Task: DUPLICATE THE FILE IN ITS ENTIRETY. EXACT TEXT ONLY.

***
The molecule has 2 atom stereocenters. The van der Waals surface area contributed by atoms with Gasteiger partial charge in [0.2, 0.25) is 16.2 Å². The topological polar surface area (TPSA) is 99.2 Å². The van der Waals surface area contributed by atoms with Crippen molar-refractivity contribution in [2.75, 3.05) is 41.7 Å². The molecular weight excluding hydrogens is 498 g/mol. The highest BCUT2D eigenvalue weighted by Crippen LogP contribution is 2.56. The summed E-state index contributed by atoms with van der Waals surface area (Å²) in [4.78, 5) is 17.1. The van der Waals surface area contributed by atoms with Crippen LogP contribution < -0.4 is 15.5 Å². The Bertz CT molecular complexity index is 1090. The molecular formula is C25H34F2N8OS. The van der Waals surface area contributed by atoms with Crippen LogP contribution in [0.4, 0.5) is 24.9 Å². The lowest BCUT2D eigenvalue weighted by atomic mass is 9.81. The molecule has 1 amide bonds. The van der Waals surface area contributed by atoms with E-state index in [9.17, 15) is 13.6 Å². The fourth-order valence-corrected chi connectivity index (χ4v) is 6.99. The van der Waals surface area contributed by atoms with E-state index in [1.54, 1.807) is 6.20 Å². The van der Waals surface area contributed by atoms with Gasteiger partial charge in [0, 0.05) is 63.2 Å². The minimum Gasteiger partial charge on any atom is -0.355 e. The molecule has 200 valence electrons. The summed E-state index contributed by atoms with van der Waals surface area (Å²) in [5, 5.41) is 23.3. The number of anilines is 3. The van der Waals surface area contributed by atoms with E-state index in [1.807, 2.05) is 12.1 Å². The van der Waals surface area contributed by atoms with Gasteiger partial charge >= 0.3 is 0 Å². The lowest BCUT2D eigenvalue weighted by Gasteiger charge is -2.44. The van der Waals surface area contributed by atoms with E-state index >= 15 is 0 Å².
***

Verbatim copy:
The molecule has 2 atom stereocenters. The van der Waals surface area contributed by atoms with Gasteiger partial charge in [0.2, 0.25) is 16.2 Å². The topological polar surface area (TPSA) is 99.2 Å². The van der Waals surface area contributed by atoms with Crippen molar-refractivity contribution in [2.75, 3.05) is 41.7 Å². The molecular weight excluding hydrogens is 498 g/mol. The highest BCUT2D eigenvalue weighted by Crippen LogP contribution is 2.56. The summed E-state index contributed by atoms with van der Waals surface area (Å²) in [4.78, 5) is 17.1. The van der Waals surface area contributed by atoms with Crippen LogP contribution < -0.4 is 15.5 Å². The Bertz CT molecular complexity index is 1090. The molecular formula is C25H34F2N8OS. The van der Waals surface area contributed by atoms with Crippen LogP contribution in [0.4, 0.5) is 24.9 Å². The lowest BCUT2D eigenvalue weighted by atomic mass is 9.81. The molecule has 1 amide bonds. The van der Waals surface area contributed by atoms with E-state index in [9.17, 15) is 13.6 Å². The fourth-order valence-corrected chi connectivity index (χ4v) is 6.99. The van der Waals surface area contributed by atoms with E-state index in [1.54, 1.807) is 6.20 Å². The van der Waals surface area contributed by atoms with Gasteiger partial charge in [0, 0.05) is 63.2 Å². The minimum Gasteiger partial charge on any atom is -0.355 e. The molecule has 200 valence electrons. The summed E-state index contributed by atoms with van der Waals surface area (Å²) in [5, 5.41) is 23.3. The number of anilines is 3. The van der Waals surface area contributed by atoms with E-state index in [1.807, 2.05) is 12.1 Å². The van der Waals surface area contributed by atoms with Gasteiger partial charge >= 0.3 is 0 Å². The lowest BCUT2D eigenvalue weighted by Gasteiger charge is -2.44. The van der Waals surface area contributed by atoms with E-state index >= 15 is 0 Å².